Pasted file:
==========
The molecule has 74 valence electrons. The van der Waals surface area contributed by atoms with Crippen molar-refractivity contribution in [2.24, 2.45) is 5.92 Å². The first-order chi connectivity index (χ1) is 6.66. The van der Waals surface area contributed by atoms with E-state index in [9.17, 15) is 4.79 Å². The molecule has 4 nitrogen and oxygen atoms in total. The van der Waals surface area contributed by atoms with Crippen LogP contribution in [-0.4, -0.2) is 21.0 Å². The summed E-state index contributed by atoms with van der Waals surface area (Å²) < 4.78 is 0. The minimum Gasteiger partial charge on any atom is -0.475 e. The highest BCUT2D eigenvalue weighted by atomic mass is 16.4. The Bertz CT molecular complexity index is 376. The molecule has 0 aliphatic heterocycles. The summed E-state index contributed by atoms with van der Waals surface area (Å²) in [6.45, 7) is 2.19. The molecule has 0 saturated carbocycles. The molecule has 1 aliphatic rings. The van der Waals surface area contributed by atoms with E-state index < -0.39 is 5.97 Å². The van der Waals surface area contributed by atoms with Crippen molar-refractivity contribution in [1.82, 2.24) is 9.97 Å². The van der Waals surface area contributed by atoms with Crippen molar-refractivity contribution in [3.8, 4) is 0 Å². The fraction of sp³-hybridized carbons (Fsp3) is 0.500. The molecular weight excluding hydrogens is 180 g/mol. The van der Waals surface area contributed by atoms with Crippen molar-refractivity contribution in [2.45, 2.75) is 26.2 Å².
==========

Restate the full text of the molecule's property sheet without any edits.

The molecule has 74 valence electrons. The van der Waals surface area contributed by atoms with Crippen molar-refractivity contribution in [2.24, 2.45) is 5.92 Å². The first-order chi connectivity index (χ1) is 6.66. The van der Waals surface area contributed by atoms with E-state index in [9.17, 15) is 4.79 Å². The molecule has 4 nitrogen and oxygen atoms in total. The van der Waals surface area contributed by atoms with Crippen LogP contribution in [-0.4, -0.2) is 21.0 Å². The summed E-state index contributed by atoms with van der Waals surface area (Å²) < 4.78 is 0. The minimum Gasteiger partial charge on any atom is -0.475 e. The highest BCUT2D eigenvalue weighted by atomic mass is 16.4. The Bertz CT molecular complexity index is 376. The molecule has 0 aliphatic heterocycles. The summed E-state index contributed by atoms with van der Waals surface area (Å²) in [6.45, 7) is 2.19. The molecule has 0 saturated carbocycles. The molecule has 1 aliphatic rings. The van der Waals surface area contributed by atoms with E-state index < -0.39 is 5.97 Å². The van der Waals surface area contributed by atoms with Crippen molar-refractivity contribution in [1.82, 2.24) is 9.97 Å². The van der Waals surface area contributed by atoms with Crippen molar-refractivity contribution in [3.8, 4) is 0 Å². The fraction of sp³-hybridized carbons (Fsp3) is 0.500. The molecular weight excluding hydrogens is 180 g/mol. The van der Waals surface area contributed by atoms with Crippen molar-refractivity contribution in [2.45, 2.75) is 26.2 Å².